A comprehensive trek in the Annapurna range
A comprehensive trek in the Annapurna range
From the colours and magic of Kathmandu's markets to the serenity of Himalayan trails, this 10-day adventure offers an intriguing blend of well-paced excursions. The rugged foothills of the Annapurna Range will reward those willing to break a sweat with stunning views of mountain vistas.
A stunning overland Tibetan journey from Lhasa to Kathmandu with a visit to Everest Base Camp
This century-old red house at the end of ‘Seven Bends’ is part of a Belgian-run chain of travellers’ cafes that is part restaurant, part lounge bar, and part hostel. The food is mostly European, with some specifically Belgian touches, and the excellent brunch menu stretches to French toast, crêpes and Greek omelettes.
A popular activity from Kathmandu is to take an early morning scenic mountain flight along the spine of the Himalaya for close-up views of Mt Everest and other peaks from a distance of just 5 nautical miles. All major airlines offer the hour-long flights and each passenger on the six- to 30-seat turbo props is guaranteed a window seat.
You’ll find Bhanchha Ghar in a traditional three-storey Newari house in Kamaladi, just east of Durbar Marg, next to a Ganesh Temple. There is an upstairs loft bar where you can stretch out on handmade carpets and cushions for a drink, snacks and the obligatory cultural show (try to arrive before 7pm).
If, after having travelled all the way to Nepal, you actually fancy some Nepali food (!), this upstairs restaurant is a modern place popular with local Thamel workers on their lunch break. Most opt for the daal bhaat (rice, curry and lentil soup) but there’s also a range of Thakali snacks such as bandel (wild boar) and aa lang kho, a dried meat, cheese and radish soup.
On your left as you leave the main square along Makhan Tole is the Great Bell, elevated atop a white building erected by Rana Bahadur Shah 9son of Prithvi Narayan Shah) in 1797.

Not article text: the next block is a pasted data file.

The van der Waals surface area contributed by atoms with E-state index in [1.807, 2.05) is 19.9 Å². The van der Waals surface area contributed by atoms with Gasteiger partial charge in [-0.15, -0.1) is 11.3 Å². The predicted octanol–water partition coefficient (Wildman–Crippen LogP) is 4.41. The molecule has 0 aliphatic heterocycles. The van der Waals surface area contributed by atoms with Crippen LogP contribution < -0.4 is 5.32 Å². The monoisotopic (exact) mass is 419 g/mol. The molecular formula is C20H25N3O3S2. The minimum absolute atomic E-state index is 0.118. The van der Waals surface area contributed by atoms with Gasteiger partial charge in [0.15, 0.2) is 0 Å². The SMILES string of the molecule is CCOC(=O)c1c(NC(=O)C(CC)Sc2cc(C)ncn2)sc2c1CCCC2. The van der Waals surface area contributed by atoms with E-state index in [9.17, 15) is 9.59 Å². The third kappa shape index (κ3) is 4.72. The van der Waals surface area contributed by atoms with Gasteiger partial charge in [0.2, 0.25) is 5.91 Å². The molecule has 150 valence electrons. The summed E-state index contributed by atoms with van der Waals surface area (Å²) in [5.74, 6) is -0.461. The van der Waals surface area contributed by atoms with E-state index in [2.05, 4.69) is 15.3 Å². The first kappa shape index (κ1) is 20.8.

A Japanese restaurant that is full of Japanese travellers is almost always a good sign. Dishes include udon noodles, cold soba noodles, rice bowls, bento boxes and gyoza dumplings (the Japanese version of a momo) but most people opt for one of the set meals, which come with salad, miso soup and pickles.
Halfway between Chhetrapati and Durbar Sq, the Nara Devi Temple is dedicated to Kali, Shiva’s destructive consort. It’s also known as the Seto (White) Kali Temple. It is said that Kali’s powers protected the temple from the 1934 earthquake, which destroyed so many other temples in the valley.
The history of the octagonal Krishna Temple is well documented. It was built in 1648–49 by Pratap Malla, perhaps as a response to rival Siddhinarsingh’s magnificent Krishna Temple in Patan. Inside there are images of Krishna and two goddesses, which, according to a Sanskrit inscription, are modelled on the king and his two wives.
Immediately across from Bhimsen Temple is the sunken Manga Hiti, one of the water conduits with which Patan is liberally endowed. The tank contains a cruciform-shaped pool and three wonderfully carved dhara (water spouts) in the shape of makara (mythical crocodile-elephants).
South of Mul Chowk is the smaller Sundari Chowk, arranged around a superbly carved sunken water tank known as the Tusha Hiti . Unfortunately, the courtyard is closed to the public, but swing by the gateway to view the gilded metal window over the entrance, which is flanked by windows of carved ivory.
Next door to Pilgrims, this reliable and pleasant open-air spot is the place for serious breakfast devotees (huevos rancheros included), with the option of half or full portions. The Mexican and Indian tandoori dishes (dinner only) are excellent and the comfort food spreads to good burgers, nachos and even chilli fries.
The Newari deity Bhimsen is said to watch over traders and artisans, so it’s quite appropriate that the ground floor of this well-kept temple should be devoted to shop stalls. An image of Bhimsen used to be carried to Lhasa in Tibet every 12 years to protect those vital trade routes, until the route was closed by the flight of the Dalai Lama in 1959.
Nepal’s only zoo is in the southwestern part of Patan by the Jawalakhel roundabout. The animals live in better conditions than you might expect and there are always crowds of local kids being wowed by such exotic creatures as elephants, tigers, leopards, hyenas, gaur, deer, blue bulls, gharials, giant tortoises, langur monkeys and some very noisy hippos.